Thursday, May 2, 2024

A Lesson in Spelling Creativity


This month, I'm tackling William Ijams' heritage—that fourth great-grandfather of my mother-in-law. One of the pillars of her Ohio roots, William Ijams may have died in Ohio in 1815, but he certainly wasn't born there. His roots came from Maryland—but don't think it will be easy to search for him there. Before we do that, we'll need to exercise our spelling "creativity."

I've heard wry comments from genealogists about how "creative" spelling was once considered a mark of intelligence. I don't know how true that concept was—though I can vouch for how aggravating it can be to search for several iterations of the same person's name.

Apparently, William grew up in a community which bought into that concept, for there are almost six ways to the Sunday of spelling his surname. While later generations may have settled on Ijams, we also will need to search for records under several alternate spellings: Iiams, Iams, Ijames—and even variations in which the "I" and the "J" have, for some strange reason, reversed position.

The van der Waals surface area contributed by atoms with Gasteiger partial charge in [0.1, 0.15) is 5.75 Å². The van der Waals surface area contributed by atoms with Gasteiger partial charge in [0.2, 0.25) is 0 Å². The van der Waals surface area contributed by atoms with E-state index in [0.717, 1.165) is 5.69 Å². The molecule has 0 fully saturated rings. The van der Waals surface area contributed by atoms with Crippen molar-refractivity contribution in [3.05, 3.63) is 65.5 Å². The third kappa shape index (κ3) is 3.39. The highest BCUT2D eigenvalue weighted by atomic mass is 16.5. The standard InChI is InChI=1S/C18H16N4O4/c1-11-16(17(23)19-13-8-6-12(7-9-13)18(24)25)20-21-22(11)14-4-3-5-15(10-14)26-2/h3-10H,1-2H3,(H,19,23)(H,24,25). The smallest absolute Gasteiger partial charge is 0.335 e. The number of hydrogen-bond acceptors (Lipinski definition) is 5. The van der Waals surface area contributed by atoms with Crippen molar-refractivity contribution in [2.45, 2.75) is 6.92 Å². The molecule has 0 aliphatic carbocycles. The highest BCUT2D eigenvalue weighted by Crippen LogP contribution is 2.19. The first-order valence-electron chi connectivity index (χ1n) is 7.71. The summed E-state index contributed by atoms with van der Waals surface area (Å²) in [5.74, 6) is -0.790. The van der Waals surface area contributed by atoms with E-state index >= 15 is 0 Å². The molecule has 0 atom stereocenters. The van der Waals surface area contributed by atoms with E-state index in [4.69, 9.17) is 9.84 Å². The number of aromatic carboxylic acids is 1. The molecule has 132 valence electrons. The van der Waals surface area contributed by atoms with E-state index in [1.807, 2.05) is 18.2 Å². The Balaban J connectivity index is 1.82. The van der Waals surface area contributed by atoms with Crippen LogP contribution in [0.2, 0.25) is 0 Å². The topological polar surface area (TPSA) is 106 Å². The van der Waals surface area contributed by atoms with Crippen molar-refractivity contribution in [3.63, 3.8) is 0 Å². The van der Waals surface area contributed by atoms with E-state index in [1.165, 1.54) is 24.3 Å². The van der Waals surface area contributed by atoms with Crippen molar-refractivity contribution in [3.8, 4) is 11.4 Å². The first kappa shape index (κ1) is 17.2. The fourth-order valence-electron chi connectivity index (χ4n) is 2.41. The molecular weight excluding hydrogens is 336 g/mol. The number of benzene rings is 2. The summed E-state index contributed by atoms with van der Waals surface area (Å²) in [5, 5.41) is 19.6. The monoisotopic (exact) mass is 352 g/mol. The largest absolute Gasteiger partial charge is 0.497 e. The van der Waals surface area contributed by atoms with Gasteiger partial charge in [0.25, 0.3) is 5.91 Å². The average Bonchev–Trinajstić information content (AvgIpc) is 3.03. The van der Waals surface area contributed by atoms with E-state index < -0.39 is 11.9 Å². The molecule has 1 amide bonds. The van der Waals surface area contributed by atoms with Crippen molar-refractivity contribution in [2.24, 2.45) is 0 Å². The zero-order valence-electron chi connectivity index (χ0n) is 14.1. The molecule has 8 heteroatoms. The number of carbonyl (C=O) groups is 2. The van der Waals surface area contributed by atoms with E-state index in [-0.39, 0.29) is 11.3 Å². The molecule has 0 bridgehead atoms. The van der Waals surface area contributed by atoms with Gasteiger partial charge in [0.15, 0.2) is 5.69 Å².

Thus, in my first tentative steps to locate a will of William Ijams' father in hopes of confirming that generational link, I had to consider a document which I am positive was drawn up by a court clerk with dyslexia: the surname was spelled "Jiams."

Okay, I'll give the overworked clerk a slight break. After all, in the document, William's father's given name was spelled "Jhon." Either that, or the man was doubly intelligent.

If I have found the right document, then it will be well worth our time to decode the record and see what information we can glean from it. The name of William's father, according to other sources, was supposed to be John Ijams. This month, I want to verify such details through court documentation, rather than simply taking the word of others—even if those others are respected, published researchers.

Beyond that, though, if I am reading between the lines correctly, there just had to be more to the story of why William Ijams and his wife, Elizabeth Howard, chose to move their large family from what was then the comforts of an established settlement in Maryland to the wilds of what was then the American frontier in territorial Ohio. We'll take a closer look at the 1782 will of "Jhon Jiams" tomorrow—and if that isn't the document for the right man, we'll begin our search for John Iiams, or Iams, or Ijams, or...well, you get the idea.

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